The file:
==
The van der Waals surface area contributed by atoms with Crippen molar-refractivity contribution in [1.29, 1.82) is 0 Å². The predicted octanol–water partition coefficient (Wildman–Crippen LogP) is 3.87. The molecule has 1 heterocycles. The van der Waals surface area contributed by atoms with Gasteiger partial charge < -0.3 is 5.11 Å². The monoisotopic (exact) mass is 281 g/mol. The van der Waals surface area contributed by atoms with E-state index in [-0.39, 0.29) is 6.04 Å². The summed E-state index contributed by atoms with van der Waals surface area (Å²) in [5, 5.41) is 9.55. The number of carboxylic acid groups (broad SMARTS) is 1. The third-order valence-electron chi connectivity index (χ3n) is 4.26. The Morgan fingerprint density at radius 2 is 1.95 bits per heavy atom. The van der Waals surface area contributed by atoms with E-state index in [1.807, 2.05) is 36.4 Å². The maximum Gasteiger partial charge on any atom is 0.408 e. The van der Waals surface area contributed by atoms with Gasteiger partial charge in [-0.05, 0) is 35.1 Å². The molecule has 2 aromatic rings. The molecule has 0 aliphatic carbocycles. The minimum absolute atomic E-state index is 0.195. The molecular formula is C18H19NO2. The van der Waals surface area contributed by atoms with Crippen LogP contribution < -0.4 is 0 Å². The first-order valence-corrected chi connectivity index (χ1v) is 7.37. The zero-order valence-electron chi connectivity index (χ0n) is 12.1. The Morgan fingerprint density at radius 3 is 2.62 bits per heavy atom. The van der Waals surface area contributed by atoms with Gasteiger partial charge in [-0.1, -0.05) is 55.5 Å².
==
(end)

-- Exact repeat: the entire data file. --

The van der Waals surface area contributed by atoms with Crippen molar-refractivity contribution in [1.29, 1.82) is 0 Å². The predicted octanol–water partition coefficient (Wildman–Crippen LogP) is 3.87. The molecule has 1 heterocycles. The van der Waals surface area contributed by atoms with Gasteiger partial charge < -0.3 is 5.11 Å². The monoisotopic (exact) mass is 281 g/mol. The van der Waals surface area contributed by atoms with E-state index in [-0.39, 0.29) is 6.04 Å². The summed E-state index contributed by atoms with van der Waals surface area (Å²) in [5, 5.41) is 9.55. The number of carboxylic acid groups (broad SMARTS) is 1. The third-order valence-electron chi connectivity index (χ3n) is 4.26. The Morgan fingerprint density at radius 2 is 1.95 bits per heavy atom. The van der Waals surface area contributed by atoms with E-state index in [1.807, 2.05) is 36.4 Å². The maximum Gasteiger partial charge on any atom is 0.408 e. The van der Waals surface area contributed by atoms with Gasteiger partial charge in [-0.05, 0) is 35.1 Å². The molecule has 2 aromatic rings. The molecule has 0 aliphatic carbocycles. The minimum absolute atomic E-state index is 0.195. The molecular formula is C18H19NO2. The van der Waals surface area contributed by atoms with Crippen LogP contribution < -0.4 is 0 Å². The first-order valence-corrected chi connectivity index (χ1v) is 7.37. The zero-order valence-electron chi connectivity index (χ0n) is 12.1. The Morgan fingerprint density at radius 3 is 2.62 bits per heavy atom. The van der Waals surface area contributed by atoms with Gasteiger partial charge in [-0.1, -0.05) is 55.5 Å².